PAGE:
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Histology of Loricopteraspis serrata. NRM‐PAL C.5939, SEM BSE section through the cephalothoracic shield (A); NRM‐PAL C.5940, SRXTM section through a scale unit (B); NRM‐PAL C.5941, SEM BSE section through a tubercle, showing the enemeloid capping layer (C); NRM‐PAL C.5940, SRXTM volume rendered virtual thin section of a tubercle, showing the arrangement of dentine canaliculi radiating from a pulp canal (D); NRM‐PAL C.5942, etched SEM section through a wall of L2, showing homogenous core and lamellar margins pervaded by an orthogonal fabric of thread‐like spaces (E); NRM‐PAL C.5940, SRXTM volume rendered virtual thin section of L3, showing Sharpey's fibres trending in two principal orientations (F). Sup., superficial layer; L1, layer 1; L2, layer 2; L3, layer 3; C.W., incomplete cross wall; E/D jun., Enameloid/dentine junction. Scale bar equals 606 μm in (A), 227 μm in (B), 179 μm in (C), 55 μm in (D), 30 μm in (E) and 56 μm in (F).
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jmor20370-fig-0002: Histology of Loricopteraspis serrata. NRM‐PAL C.5939, SEM BSE section through the cephalothoracic shield (A); NRM‐PAL C.5940, SRXTM section through a scale unit (B); NRM‐PAL C.5941, SEM BSE section through a tubercle, showing the enemeloid capping layer (C); NRM‐PAL C.5940, SRXTM volume rendered virtual thin section of a tubercle, showing the arrangement of dentine canaliculi radiating from a pulp canal (D); NRM‐PAL C.5942, etched SEM section through a wall of L2, showing homogenous core and lamellar margins pervaded by an orthogonal fabric of thread‐like spaces (E); NRM‐PAL C.5940, SRXTM volume rendered virtual thin section of L3, showing Sharpey's fibres trending in two principal orientations (F). Sup., superficial layer; L1, layer 1; L2, layer 2; L3, layer 3; C.W., incomplete cross wall; E/D jun., Enameloid/dentine junction. Scale bar equals 606 μm in (A), 227 μm in (B), 179 μm in (C), 55 μm in (D), 30 μm in (E) and 56 μm in (F).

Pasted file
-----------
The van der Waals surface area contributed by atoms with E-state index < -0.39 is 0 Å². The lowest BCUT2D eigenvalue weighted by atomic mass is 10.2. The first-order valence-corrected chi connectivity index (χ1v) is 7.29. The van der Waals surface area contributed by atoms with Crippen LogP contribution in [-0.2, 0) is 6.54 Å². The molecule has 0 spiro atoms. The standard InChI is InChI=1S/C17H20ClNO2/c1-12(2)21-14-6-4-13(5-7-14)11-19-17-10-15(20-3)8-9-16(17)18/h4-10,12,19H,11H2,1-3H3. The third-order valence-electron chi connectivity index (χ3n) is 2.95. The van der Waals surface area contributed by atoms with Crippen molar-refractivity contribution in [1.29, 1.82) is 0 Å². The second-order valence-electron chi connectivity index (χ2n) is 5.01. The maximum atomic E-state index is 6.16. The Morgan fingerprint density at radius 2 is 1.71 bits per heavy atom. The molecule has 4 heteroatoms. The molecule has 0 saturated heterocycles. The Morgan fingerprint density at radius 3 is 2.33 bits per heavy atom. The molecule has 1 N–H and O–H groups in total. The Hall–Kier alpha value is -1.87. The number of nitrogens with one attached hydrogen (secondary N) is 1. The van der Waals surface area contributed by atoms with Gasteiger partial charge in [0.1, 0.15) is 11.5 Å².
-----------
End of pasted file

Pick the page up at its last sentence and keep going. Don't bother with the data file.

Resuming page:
Mentions: The dermal skeleton of Lepidaspis is composed of a broad cephalothoracic shield with body armour of separate scale units. The cephalothoracic shield is constructed from four distinct layers (Fig. 2A); a superficial layer of oak leaf‐shaped tubercles, a discontinuous compact layer of canals (L1), a cancellous layer (L2) and a thin basal layer (L3). The scale units equate to the superficial, compact and basal layer of the shield, but lack the middle cancellous division (Fig. 2B). The Lepidaspis dermal skeleton shows no evidence of cell lacunae within the mineral matrix.